The conversation between Sen. Dianne Feinstein and a group of children highlights divide over Green New Deal
- Is that Rosa Parks in random Twitter user’s baby photo? Tuesday 8:24 PM
- Syracuse students say white supremacist manifesto was AirDropped to them Tuesday 7:44 PM
- Florida woman gets prison time for throwing slushie at Matt Gaetz Tuesday 6:28 PM
- Marie Kondo’s online store slammed for selling clutter-worthy products Tuesday 5:34 PM
- People are rallying against toxic masculinity on International Men’s Day Tuesday 4:42 PM
- Reddit wants to stop its pro-Trump forum from outing the alleged whistleblower Tuesday 3:38 PM
- White woman calls cops on man who said he was visiting aunt with his kids Tuesday 3:12 PM
- ‘The Stranded’ is a flawed yet addictive blend of ‘Degrassi’ and ‘Lost’ Tuesday 2:45 PM
- The ‘gonna tell my kids’ meme is revisionist history at its most absurd Tuesday 2:24 PM
- Redditor asks former burglars to give home security tips Tuesday 2:18 PM
- Facebook-Breitbart partnership under fire in wake of new Stephen Miller emails Tuesday 2:00 PM
- John Krasinski under fire after praising the CIA Tuesday 1:46 PM
- Conservatives melt down after Chick-fil-A says it will stop donating to anti-LGBTQ orgs Tuesday 1:33 PM
- ‘Honey Boy’ is an experimental look at channeling trauma Tuesday 1:28 PM
- Disney+ now allows users to resume and restart content Tuesday 11:42 AM
A video released by a youth environmental organization called the Sunrise Movement showing Sen. Dianne Feinstein (D-Calif.) arguing with a group of children supporting the Green New Deal went viral on Friday.
The Sunrise Movement’s two-minute-long edited video was posted to Twitter is certainly damning—Feinstein appears dismissive and condescending to the children. The original video was posted to the Sunrise Movement’s Bay Area chapter’s Facebook page. Even though the longer version provides a little more perspective on the encounter, Feinstein’s dismissal of the children’s request shows the generation gap in views on climate change.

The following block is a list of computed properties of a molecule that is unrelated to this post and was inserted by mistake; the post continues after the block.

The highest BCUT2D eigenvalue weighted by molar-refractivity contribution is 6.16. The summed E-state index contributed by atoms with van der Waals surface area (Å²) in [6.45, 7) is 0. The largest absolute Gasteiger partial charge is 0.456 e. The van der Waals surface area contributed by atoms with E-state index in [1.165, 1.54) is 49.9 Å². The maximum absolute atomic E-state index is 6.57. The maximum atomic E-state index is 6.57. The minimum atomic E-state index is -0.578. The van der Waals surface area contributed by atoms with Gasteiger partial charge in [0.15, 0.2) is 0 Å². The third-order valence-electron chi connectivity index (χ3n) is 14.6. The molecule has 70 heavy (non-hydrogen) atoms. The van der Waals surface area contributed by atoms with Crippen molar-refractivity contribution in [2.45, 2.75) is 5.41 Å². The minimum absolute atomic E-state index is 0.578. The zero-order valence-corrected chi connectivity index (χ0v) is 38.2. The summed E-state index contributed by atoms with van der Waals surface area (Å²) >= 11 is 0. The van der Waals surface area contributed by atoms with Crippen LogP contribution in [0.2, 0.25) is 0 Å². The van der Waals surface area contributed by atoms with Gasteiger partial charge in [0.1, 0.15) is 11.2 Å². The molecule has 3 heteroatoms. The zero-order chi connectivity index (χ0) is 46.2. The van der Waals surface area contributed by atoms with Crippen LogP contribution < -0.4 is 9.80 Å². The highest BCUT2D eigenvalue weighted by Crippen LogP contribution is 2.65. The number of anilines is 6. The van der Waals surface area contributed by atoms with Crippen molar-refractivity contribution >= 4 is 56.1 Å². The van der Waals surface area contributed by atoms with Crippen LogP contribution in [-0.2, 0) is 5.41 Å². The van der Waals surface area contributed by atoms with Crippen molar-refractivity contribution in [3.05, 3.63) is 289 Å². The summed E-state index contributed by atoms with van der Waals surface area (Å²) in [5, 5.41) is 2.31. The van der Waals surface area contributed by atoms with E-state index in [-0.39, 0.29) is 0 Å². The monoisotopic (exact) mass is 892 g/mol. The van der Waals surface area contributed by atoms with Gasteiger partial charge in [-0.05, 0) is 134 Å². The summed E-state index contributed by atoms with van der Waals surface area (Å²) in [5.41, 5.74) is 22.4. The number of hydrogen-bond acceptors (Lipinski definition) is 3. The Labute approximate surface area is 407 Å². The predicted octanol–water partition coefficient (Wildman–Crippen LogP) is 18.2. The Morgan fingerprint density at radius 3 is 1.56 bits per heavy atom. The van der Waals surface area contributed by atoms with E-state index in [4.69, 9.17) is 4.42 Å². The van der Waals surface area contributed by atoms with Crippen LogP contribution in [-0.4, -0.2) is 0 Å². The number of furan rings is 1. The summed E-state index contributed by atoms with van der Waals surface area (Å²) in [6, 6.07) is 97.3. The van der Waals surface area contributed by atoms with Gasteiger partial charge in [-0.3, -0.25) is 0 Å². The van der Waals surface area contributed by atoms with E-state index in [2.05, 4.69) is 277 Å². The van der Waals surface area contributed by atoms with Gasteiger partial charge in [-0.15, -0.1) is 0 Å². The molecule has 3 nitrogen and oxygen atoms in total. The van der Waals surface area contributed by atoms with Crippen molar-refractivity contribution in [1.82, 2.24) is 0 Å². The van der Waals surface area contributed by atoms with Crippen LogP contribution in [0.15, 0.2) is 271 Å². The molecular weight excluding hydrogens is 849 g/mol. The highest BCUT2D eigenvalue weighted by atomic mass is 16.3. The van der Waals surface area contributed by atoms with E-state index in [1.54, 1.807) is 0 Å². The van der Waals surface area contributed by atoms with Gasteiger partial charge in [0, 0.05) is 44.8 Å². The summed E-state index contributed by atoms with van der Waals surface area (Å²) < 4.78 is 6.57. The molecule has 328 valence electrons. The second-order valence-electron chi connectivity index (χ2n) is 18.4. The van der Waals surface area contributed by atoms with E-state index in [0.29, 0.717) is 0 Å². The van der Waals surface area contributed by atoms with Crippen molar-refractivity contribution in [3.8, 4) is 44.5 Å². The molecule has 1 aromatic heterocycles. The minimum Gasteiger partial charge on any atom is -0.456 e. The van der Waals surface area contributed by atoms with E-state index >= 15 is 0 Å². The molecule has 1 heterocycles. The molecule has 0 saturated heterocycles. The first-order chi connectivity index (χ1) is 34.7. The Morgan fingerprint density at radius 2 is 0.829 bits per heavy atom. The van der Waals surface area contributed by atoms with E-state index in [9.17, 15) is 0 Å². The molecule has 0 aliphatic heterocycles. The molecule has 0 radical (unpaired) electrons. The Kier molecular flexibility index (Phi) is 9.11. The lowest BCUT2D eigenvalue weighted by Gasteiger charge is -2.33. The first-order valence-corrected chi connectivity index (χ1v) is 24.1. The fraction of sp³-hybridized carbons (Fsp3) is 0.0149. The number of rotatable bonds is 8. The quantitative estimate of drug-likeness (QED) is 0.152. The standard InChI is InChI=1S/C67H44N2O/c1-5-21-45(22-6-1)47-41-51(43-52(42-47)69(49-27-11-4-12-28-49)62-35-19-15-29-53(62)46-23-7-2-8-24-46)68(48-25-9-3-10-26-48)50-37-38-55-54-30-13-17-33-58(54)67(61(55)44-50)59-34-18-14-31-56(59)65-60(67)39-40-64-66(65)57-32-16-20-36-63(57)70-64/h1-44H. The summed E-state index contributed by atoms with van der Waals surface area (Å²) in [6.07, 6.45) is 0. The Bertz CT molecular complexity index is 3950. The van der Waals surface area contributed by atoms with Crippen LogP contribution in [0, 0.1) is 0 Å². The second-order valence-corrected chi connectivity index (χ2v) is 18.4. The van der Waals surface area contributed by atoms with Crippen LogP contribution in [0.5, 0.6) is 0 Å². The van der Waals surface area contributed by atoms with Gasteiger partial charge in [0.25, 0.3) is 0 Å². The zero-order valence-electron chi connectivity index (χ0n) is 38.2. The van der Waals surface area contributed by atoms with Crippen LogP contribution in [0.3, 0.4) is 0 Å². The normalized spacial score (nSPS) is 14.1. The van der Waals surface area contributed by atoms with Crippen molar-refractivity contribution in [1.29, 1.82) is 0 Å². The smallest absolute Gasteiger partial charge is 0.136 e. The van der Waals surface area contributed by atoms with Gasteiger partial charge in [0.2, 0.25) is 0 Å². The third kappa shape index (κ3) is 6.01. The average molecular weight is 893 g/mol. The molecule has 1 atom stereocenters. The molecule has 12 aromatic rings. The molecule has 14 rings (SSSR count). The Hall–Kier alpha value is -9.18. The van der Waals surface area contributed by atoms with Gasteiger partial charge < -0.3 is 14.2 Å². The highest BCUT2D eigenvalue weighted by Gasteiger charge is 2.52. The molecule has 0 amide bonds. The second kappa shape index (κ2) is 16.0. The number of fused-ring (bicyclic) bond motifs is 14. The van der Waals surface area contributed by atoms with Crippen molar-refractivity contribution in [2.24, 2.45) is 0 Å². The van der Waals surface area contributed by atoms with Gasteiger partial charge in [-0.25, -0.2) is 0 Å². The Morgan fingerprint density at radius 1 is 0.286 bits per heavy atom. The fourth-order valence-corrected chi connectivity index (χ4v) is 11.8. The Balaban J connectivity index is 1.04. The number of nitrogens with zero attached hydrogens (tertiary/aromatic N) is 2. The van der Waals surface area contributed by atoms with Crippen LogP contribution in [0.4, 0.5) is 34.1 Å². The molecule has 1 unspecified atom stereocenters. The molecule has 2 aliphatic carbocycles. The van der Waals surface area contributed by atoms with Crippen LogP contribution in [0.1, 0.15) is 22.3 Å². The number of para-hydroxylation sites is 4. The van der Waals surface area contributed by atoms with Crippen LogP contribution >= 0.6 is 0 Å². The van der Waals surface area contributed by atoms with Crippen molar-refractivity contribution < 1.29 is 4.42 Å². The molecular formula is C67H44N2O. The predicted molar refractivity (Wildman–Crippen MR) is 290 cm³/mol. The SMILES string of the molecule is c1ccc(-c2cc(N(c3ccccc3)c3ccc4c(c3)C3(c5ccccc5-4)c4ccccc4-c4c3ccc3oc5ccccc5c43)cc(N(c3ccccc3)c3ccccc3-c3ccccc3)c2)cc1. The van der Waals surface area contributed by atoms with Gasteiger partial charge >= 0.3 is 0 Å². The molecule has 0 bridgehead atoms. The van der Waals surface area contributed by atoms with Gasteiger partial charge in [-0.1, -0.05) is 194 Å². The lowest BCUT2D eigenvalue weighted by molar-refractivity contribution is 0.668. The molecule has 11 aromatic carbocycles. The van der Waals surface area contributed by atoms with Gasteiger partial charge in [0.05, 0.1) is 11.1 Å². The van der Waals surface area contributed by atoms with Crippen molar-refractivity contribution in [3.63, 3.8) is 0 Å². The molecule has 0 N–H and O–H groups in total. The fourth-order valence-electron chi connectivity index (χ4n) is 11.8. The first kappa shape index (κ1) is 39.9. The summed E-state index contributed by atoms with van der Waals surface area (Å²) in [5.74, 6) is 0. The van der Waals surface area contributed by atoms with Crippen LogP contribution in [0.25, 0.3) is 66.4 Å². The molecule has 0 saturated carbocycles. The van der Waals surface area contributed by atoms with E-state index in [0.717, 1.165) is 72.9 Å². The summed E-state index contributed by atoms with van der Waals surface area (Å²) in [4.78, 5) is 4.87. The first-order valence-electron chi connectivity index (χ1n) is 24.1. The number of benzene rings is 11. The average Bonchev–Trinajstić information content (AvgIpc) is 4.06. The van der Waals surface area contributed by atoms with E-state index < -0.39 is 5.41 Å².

When a group of children visited Sen. Feinstein’s office on Friday asking her to vote for a resolution on Rep. Alexandria Ocasio-Cortez’s Green New Deal, Feinstein said: “You come here and you say, ‘It has to be my way or the highway.'”
”I’ve gotten elected, I just ran, I was elected by almost a million-vote plurality and I know what I’m doing,” she says in the video.
Feinstein then moves to talk about her own bill on environmental policies, which she believes has more of a chance to pass the GOP-dominated Senate. When one kid told the Senator that “we’re people who voted for you, you’re supposed to listen to us,” Feinstein retorts that they’re too young to have done so.
After the video went viral, Sen. Feinstein was criticized for being condescending to the children but after the full video of the encounter was released, some watered down their criticism. The edited video of the encounter, published on the Sunrise Movement’s Facebook page, is a bit over two minutes long and, according to some people on social media, “selectively shows the worst parts of the exchange.”
Thanks to the commenters who posted a link to the entire video. The edited version does selectively show the worst part of the exchange. I acknowledge that having complete info and context is important, and you can find full video here 1/ https://t.co/r24QfCQLW4— Asha Rangappa (@AshaRangappa_) February 23, 2019
Having watched the whole video several times with an open mind, I still don't think this was handled well. I'm sure that the Senator is right in that she has a bill that has a better chance of succeeding. But an important part of civic dialogue is an opportunity to be heard 2/— Asha Rangappa (@AshaRangappa_) February 23, 2019
Especially given that she is not in favor of the other position, approaching the issue with some curiosity -- "What are the issues that worry you most?" -- is a chance to move the conversation from an antagonistic stance to common ground. 3/— Asha Rangappa (@AshaRangappa_) February 23, 2019
I think she missed that opportunity (she literally didn't ask a single question). You can disagree. But sometimes the truth is in the middle: The edited video was unfair but her approach was not entirely receptive, either. Countering one extreme with another isn't productive. END— Asha Rangappa (@AshaRangappa_) February 23, 2019
In the longer video, Feinstein conceded that she may vote for a proposal, and even offered one young woman an internship in her office.
Another Tweet says the video was “crafted by the Sunrise Movement who backed Feinstein’s opponent in the election.”